I don't know why I didn't check it out before - life was busier, and there was lots of distractions here.  I appreciate the heads up for any upcoming films.

 

I will repeat the link to the Dan site for those who have not seen it.  Great photos in it.  I was sad to learn that Dan died early, only 61 years of age.

 

http://www.sarahbethonline.com/danduryea/index.html

 

I love Dan as Pastrami in Ball of Fire.  Humor - he could do.

Pastrami-Dan-Duryea-BallofFire.jpg

 

when he's getting set up to take the hit

Ball+of+Fire+11%252C+Prof+Oddly+stops+on

 

balloffire5.jpg

 

PictureTopplesDuryea-BallofFire.jpg

 

and this one when they are tickling him to get information

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this photo caught my eye - reminded me how many of his films I have not seen

bfi-00n-qqe.jpg?itok=QQOo6Jw_

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Well, I did it.  I just read this whole thread.  Very enjoyable.  Thanks to all who contributed. I love to read, and this was good reading.

 

I don't know why I didn't check it out before - life was busier, and there was lots of distractions here.  I appreciate the heads up for any upcoming films.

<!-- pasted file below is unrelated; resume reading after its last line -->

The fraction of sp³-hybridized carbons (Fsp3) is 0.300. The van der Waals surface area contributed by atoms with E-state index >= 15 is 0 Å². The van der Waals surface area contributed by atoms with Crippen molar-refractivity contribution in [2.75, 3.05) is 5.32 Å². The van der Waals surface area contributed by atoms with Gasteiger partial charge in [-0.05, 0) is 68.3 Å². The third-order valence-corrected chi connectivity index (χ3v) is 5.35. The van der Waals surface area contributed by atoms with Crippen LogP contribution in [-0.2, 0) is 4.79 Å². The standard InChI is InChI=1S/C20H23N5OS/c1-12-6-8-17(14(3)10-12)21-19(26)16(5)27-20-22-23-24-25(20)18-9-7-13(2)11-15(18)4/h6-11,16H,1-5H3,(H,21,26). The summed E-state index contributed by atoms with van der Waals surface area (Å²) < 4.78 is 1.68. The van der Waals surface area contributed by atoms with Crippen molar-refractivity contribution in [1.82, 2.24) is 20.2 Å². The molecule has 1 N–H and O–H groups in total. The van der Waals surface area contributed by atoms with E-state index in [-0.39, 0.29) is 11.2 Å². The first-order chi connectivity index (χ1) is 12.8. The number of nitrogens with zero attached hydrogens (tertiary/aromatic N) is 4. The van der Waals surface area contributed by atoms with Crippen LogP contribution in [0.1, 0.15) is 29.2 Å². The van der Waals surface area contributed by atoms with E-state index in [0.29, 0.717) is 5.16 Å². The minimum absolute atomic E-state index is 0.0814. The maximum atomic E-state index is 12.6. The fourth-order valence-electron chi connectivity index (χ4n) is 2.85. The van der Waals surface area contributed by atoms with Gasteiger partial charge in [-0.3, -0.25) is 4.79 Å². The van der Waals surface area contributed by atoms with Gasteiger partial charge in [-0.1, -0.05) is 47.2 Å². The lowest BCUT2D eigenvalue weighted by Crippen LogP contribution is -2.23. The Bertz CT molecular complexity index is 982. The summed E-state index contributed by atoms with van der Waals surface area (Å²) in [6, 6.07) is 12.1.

I will repeat the link to the Dan site for those who have not seen it.  Great photos in it.  I was sad to learn that Dan died early, only 61 years of age.

 

http://www.sarahbethonline.com/danduryea/index.html

 

this photo caught my eye - reminded me how many of his films I have not seen

bfi-00n-qqe.jpg?itok=QQOo6Jw_

Glad you enjoyed the thread, cinemafan. Also thanks for the reminder to all about Sarah Beth's Dan Duryea Central. a terrific website devoted to our slimy favourite here. http://www.sarahbethonline.com/danduryea/index.html

 

That last photo that you included of Duryea with Jane Russell and Jeff Chandler reminds me that I, too, have yet another Duryea effort to see, 1955's Foxfire. Dangerous Dan's lookin' a little too domestic for my liking in that shot. On the other hand, Jane looks like she might have just gotten some of the Duryea treatment.

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Glad you enjoyed the thread, cinemafan. Also thanks for the reminder to all about Sarah Beth's Dan Duryea Central. a terrific website devoted to our slimy favourite

 

That last photo that you included of Duryea with Jane Russell and Jeff Chandler reminds me that I, too, have yet another Duryea effort to see, 1955's Foxfire. Dangerous Dan's lookin' a little too domestic for my liking in that shot. On the other hand, Jane looks like she might have just gotten some of the Duryea treatment.

 

That picture is perfect for parody;    e.g.  Jane is saying;    OMG,  the color and pattern on that apron just doesn't work with your skin tones.    Hey, Jeff what do you think?

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That picture is perfect for parody;    e.g.  Jane is saying;    OMG,  the color and pattern on that apron just doesn't work with your skin tones.    Hey, Jeff what do you think?

NOBODY talks to Dan Duryea like that. No wonder Jane looks like she just got slapped!

 

(And I say that as someone who is normally madly in love with Jane, too!)